What a tricky thing to balance. On the one side, you want to work hard, advance your career and make a decent living. On the other side, you want to be with your family and friends, take vacations, golf, and heck, enjoy life. It's tricky because so much good could come from focusing all of your energy to one side. Focusing solely on your career could help you advance levels and pay more quickly. Focusing solely on life could drastically improve your golf game. The unintended consequence, however, of focusing on work alone is fewer precious moments spent with family. And focusing on life alone means no income. It's just simply unsustainable.
So, how does one find balance? Unfortunately, there is no shortcut here. No one else is going to appropriate your time for you. The onus is on you to test different ideas and find the right mix.
I would never be so bold as to say that if you copy the following list exactly, you too will find the right work-life balance because no two of us are alike. What I will say is that if you read through this list and apply for yourself where appropriate, you may discover a better work-life balance that is satisfying and sustainable. That said, here are 10 things I do consistently to balance work and life:
- I use my vacation days.
- When the day is over, I stop working.
- I actively manage my time at work.
- I actively manage my time at home.
I'm among the minority that actually uses each day of vacation I'm given. As painful as this is to share, the fact is 52% of employees reported having unused vacation days at the end of 2017. This equates to 705 million unused vacation days annually. I refuse to join the majority, and you should too.
I typically wrap things up around 5 pm. After that, I rarely look back at work email until the next morning. Evening work is reserved for critical deadlines only.
Managing the "work" end of the equation doesn't require significant effort, but it does require consistent effort. The irony. Taking time to consider how to best use my time so that I get things done on time. For me, I spend maybe ~10-15 minutes at the beginning of each workday noting tasks that need to be completed that day. I also take a bit of time to think through what's coming up in the days and weeks ahead. This helps me orient myself with everything happening now and later. Once oriented, I then shift priorities up and down as needed.
As far as managing the "life" end of this equation, my wife and I do two very simple things that are incredibly helpful for us:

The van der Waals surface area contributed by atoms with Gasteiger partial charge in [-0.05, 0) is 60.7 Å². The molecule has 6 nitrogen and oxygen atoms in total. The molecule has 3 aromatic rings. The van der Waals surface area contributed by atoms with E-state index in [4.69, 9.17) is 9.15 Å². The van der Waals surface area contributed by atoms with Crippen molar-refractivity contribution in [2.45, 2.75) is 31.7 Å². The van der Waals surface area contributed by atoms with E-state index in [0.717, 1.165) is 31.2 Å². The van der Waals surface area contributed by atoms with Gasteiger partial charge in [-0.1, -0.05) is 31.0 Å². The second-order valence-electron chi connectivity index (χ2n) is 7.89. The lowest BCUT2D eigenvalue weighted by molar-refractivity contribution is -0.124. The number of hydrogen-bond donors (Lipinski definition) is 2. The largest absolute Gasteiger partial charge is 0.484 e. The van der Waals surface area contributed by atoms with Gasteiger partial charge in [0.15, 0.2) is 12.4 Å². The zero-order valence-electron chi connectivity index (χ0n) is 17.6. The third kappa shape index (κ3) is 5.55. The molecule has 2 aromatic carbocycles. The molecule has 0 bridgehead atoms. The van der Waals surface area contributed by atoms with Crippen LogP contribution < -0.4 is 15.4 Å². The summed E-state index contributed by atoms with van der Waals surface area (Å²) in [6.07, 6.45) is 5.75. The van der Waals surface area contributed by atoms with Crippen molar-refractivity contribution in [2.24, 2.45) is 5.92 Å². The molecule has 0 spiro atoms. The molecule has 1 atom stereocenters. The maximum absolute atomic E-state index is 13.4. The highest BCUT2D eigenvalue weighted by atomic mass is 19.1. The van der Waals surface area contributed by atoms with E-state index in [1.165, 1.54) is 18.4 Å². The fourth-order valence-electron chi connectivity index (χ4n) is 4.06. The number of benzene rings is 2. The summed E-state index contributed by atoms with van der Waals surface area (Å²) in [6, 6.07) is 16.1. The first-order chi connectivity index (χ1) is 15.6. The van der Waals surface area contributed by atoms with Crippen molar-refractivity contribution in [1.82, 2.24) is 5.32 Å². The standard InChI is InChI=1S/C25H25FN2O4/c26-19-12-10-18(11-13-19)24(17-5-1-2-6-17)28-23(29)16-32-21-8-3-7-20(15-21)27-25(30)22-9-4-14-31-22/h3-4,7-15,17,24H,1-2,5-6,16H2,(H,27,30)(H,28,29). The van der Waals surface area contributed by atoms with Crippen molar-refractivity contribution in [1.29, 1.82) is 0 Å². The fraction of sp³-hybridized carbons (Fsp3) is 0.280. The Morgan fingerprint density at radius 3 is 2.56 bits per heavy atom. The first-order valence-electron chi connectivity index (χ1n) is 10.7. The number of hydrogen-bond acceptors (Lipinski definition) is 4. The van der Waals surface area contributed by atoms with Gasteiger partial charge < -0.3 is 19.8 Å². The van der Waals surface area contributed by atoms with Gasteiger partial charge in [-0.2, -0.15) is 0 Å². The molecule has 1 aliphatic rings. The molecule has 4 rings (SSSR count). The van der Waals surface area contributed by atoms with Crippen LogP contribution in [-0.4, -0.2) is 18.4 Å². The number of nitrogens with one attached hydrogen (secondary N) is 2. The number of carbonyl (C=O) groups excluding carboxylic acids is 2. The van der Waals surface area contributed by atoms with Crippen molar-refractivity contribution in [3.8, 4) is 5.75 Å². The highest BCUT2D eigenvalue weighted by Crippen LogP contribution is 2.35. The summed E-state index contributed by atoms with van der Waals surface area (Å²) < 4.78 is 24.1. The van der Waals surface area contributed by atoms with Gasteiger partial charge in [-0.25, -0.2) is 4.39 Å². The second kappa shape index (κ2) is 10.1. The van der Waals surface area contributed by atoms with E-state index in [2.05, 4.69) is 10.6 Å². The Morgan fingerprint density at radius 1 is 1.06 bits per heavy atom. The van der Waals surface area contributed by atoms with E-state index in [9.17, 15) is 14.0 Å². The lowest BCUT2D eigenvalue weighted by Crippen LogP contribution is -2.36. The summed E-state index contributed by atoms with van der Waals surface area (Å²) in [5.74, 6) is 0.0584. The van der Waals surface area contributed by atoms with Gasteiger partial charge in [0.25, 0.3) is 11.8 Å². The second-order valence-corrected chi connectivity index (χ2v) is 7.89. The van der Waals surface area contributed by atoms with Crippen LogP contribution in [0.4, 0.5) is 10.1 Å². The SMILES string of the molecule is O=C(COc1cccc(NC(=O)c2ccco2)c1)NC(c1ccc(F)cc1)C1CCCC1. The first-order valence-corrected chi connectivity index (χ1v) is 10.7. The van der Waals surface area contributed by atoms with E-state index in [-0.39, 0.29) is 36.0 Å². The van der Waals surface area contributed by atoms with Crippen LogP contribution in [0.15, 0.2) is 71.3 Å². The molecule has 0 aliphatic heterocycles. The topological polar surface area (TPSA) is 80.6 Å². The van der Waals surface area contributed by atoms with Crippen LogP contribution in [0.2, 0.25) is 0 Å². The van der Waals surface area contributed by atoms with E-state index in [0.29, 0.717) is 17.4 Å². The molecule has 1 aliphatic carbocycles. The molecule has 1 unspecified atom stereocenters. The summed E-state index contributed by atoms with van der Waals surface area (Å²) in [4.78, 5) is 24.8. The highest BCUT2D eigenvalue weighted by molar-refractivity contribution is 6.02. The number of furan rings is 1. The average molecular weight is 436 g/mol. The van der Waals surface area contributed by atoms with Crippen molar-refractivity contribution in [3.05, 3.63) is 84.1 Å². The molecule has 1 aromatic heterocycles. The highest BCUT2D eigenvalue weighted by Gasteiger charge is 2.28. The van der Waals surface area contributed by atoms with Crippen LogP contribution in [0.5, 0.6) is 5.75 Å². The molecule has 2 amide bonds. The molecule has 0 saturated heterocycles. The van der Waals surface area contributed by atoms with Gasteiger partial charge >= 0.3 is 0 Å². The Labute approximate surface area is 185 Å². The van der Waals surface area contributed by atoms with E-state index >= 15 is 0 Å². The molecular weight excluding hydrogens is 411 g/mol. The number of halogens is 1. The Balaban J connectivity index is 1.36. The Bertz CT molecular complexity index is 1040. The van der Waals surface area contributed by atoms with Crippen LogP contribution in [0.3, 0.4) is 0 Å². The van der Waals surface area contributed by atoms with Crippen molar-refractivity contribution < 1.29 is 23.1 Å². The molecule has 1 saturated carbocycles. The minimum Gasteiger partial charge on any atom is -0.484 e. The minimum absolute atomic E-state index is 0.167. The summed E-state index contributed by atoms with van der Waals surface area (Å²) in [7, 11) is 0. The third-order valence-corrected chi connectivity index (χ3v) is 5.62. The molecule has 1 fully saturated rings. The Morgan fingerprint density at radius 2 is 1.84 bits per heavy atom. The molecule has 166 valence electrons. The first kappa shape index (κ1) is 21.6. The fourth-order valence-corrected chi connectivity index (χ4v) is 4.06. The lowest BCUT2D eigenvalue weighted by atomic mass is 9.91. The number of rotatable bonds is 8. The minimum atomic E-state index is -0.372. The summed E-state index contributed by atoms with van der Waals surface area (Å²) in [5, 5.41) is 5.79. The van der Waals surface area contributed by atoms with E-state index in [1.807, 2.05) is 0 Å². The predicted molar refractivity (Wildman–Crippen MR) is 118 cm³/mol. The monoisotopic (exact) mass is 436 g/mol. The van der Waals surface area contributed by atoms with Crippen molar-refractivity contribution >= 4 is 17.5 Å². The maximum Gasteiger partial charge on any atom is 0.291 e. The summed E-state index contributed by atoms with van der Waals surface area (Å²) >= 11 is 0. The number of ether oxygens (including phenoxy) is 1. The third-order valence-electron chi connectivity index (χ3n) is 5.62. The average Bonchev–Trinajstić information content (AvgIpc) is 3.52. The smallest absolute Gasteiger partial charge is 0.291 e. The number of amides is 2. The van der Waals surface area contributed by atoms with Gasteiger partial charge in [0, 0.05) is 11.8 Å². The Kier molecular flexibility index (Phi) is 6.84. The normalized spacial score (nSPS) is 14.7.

- At the beginning of each month, we look at the calendar together and plan around significant events: holidays, birthdays, travel, etc.
- At the beginning of each week, we plan our evenings for the week ahead: date night, gym time, girl’s night, guy’s night, etc.
I talked about how I orient myself with all that needs to be done at work. Once I’ve done that, and once I’ve adjusted priorities, I meet up with my manager to ensure we’re aligned. Misalignment tends to create what would have otherwise been avoidable evening work.
Impossible to avoid completely, but I find my productivity increases when:
- I turn off Outlook notifications. Hearing the ding of a new message, or seeing the popup throws me off. I can’t help but stop what I’m doing to see what's up. Turn the distraction off.
- I put on my headphones and get focused. This makes me appear less approachable, which can also be a bad thing in an office environment, so I would recommend limiting this one, but still, when time is limited and work needs to get done, I definitely throw the old headphones over the ears.
I don't want people reserving every free minute of my day, so I reserve time on my own calendar to complete work. If anyone tries to schedule a meeting over it, I decline.
Instead of doing what I do most days, which is grab lunch in the cafeteria and head back to my office to eat and work, I’ll go to Starbucks and eat there. Some days I meet up with my wife and son at a nearby restaurant. I’ve even had lunch while heading to a nearby driving range to quickly hit a bucket of balls. Listen, do what you’ve got to do to get away from time to time.
Work travel can be cool, but excessive work travel, in my opinion, is the worst. Let the next person in line take the trip from time to time.
I realize this may be the least practical piece of advice, but if you have an opportunity to shave time off your commute, consider it. I’ve recently made an office transition that reduces my commuting time by an hour a day. I now leave 30 minutes later for work in the morning and get home 30 minutes earlier.
When I’m not thinking about these things, when I’m not managing my work-life balance, I tend to experience the negative effects of imbalance. During the workday, I jump from task to task without fully completing any one thing. In the evening I feel a bit of angst thinking about what I wish I would have completed earlier in the day.
The negative effects of imbalance aren't always immediate, but over time the friction will become more and more tangible. The only way I know to reduce this friction is to revisit the list above and think about how I'm currently balancing work and life. More often than not, I find areas where I've either started focusing too much or too little. And with a few slight adjustments, I reestablish a balance that works well for me.